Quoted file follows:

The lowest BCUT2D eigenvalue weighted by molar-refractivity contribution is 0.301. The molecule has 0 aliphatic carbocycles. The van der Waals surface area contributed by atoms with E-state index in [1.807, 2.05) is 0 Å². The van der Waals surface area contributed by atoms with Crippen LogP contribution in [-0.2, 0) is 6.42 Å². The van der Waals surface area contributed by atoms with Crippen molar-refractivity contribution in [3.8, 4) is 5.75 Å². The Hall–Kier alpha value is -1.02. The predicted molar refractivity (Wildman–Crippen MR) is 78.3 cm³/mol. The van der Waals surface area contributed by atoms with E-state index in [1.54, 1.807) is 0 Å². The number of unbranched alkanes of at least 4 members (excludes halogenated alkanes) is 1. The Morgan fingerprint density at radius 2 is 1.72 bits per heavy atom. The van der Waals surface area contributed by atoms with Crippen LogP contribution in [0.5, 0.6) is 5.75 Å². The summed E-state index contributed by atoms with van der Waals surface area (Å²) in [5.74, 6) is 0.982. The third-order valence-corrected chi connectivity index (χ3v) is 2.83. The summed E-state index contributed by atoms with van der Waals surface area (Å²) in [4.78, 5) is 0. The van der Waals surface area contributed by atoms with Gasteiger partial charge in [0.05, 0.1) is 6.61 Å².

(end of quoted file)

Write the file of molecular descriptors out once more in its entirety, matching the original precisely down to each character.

The lowest BCUT2D eigenvalue weighted by molar-refractivity contribution is 0.301. The molecule has 0 aliphatic carbocycles. The van der Waals surface area contributed by atoms with E-state index in [1.807, 2.05) is 0 Å². The van der Waals surface area contributed by atoms with Crippen LogP contribution in [-0.2, 0) is 6.42 Å². The van der Waals surface area contributed by atoms with Crippen molar-refractivity contribution in [3.8, 4) is 5.75 Å². The Hall–Kier alpha value is -1.02. The predicted molar refractivity (Wildman–Crippen MR) is 78.3 cm³/mol. The van der Waals surface area contributed by atoms with E-state index in [1.54, 1.807) is 0 Å². The number of unbranched alkanes of at least 4 members (excludes halogenated alkanes) is 1. The Morgan fingerprint density at radius 2 is 1.72 bits per heavy atom. The van der Waals surface area contributed by atoms with Crippen LogP contribution in [0.5, 0.6) is 5.75 Å². The summed E-state index contributed by atoms with van der Waals surface area (Å²) in [5.74, 6) is 0.982. The third-order valence-corrected chi connectivity index (χ3v) is 2.83. The summed E-state index contributed by atoms with van der Waals surface area (Å²) in [4.78, 5) is 0. The van der Waals surface area contributed by atoms with Gasteiger partial charge in [0.05, 0.1) is 6.61 Å².